As veterinarians and parasitologists, we delve into the scientific details regarding when, where and how pets become infected with gastrointestinal parasites and other internal parasites such as heartworm and lungworm that can cause serious health issues in pets and/or people. We examine the incidence and prevalence of infections and the methods by which parasites are spread to new hosts and cause disease. We weigh many factors when deciding which animals to treat for parasitic infections, what to deworm them with and how often to do so. Organizations like the Companion Animal Parasite Council (CAPC) and the European Scientific Counsel Companion Animal Parasites (ESCCAP) create guidelines and recommendations for diagnosis, deworming and other control methods.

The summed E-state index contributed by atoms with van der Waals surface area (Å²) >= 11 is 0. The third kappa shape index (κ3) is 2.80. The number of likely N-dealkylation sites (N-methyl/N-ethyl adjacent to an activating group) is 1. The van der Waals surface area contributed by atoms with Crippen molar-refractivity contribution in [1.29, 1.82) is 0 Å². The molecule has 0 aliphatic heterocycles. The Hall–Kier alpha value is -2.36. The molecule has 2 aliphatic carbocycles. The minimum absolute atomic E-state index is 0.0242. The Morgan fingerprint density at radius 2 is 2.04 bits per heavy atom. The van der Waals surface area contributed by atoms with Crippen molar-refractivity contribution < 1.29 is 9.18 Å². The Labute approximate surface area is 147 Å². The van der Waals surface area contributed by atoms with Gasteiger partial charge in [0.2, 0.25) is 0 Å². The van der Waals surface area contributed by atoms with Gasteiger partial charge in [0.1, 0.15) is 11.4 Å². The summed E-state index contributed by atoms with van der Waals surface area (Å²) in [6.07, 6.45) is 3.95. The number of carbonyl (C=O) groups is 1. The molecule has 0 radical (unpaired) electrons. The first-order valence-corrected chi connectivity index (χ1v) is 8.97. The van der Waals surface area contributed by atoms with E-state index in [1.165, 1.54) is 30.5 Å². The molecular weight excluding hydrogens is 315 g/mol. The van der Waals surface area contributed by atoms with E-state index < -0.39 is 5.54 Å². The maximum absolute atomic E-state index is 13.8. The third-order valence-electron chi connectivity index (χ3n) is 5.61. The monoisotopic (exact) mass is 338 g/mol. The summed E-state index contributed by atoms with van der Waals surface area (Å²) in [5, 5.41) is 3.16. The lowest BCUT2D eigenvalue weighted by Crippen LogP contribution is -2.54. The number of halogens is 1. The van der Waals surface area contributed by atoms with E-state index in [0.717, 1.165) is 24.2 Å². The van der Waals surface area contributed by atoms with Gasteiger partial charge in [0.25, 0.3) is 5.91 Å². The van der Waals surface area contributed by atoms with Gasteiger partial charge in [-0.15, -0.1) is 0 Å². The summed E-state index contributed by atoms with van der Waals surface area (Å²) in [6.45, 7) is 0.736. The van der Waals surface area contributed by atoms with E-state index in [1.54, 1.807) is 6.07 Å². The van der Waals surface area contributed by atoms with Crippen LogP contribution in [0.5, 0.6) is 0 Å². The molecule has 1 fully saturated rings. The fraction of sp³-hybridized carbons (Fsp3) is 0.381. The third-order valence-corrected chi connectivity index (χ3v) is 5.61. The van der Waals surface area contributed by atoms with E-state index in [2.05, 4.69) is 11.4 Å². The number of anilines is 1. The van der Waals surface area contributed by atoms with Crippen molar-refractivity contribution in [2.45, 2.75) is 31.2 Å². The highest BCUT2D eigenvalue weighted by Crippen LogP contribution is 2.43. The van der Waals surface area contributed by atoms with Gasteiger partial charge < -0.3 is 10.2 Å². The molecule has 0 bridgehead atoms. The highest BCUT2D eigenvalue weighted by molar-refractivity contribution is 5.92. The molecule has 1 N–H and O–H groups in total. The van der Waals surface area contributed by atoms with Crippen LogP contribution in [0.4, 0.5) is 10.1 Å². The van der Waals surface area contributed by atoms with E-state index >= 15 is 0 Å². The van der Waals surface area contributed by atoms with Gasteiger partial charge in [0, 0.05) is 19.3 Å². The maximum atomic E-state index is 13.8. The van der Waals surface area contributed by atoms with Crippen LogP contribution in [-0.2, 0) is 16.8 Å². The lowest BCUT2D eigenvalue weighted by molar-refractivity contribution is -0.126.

This collection of manuscripts, based upon a survey of over 5000 pet owners from five European countries, looks at current behaviors and lifestyles that may expose pets to risks of becoming infected with parasites or spreading parasitic infections to people. This collection of manuscripts also examines the frequencies that pet owners reported deworming their pets and compares them to the reported risks to evaluate whether people deworm pets in higher risk situations more frequently than pets with lower parasitic risks.
The article processing charges (APC) for the articles in this series were funded by Elanco. All articles in this series have undergone the journal’s standard peer-review process overseen by the Editors, and each article can also be found individually in the journal. The Editors declare no competing interests.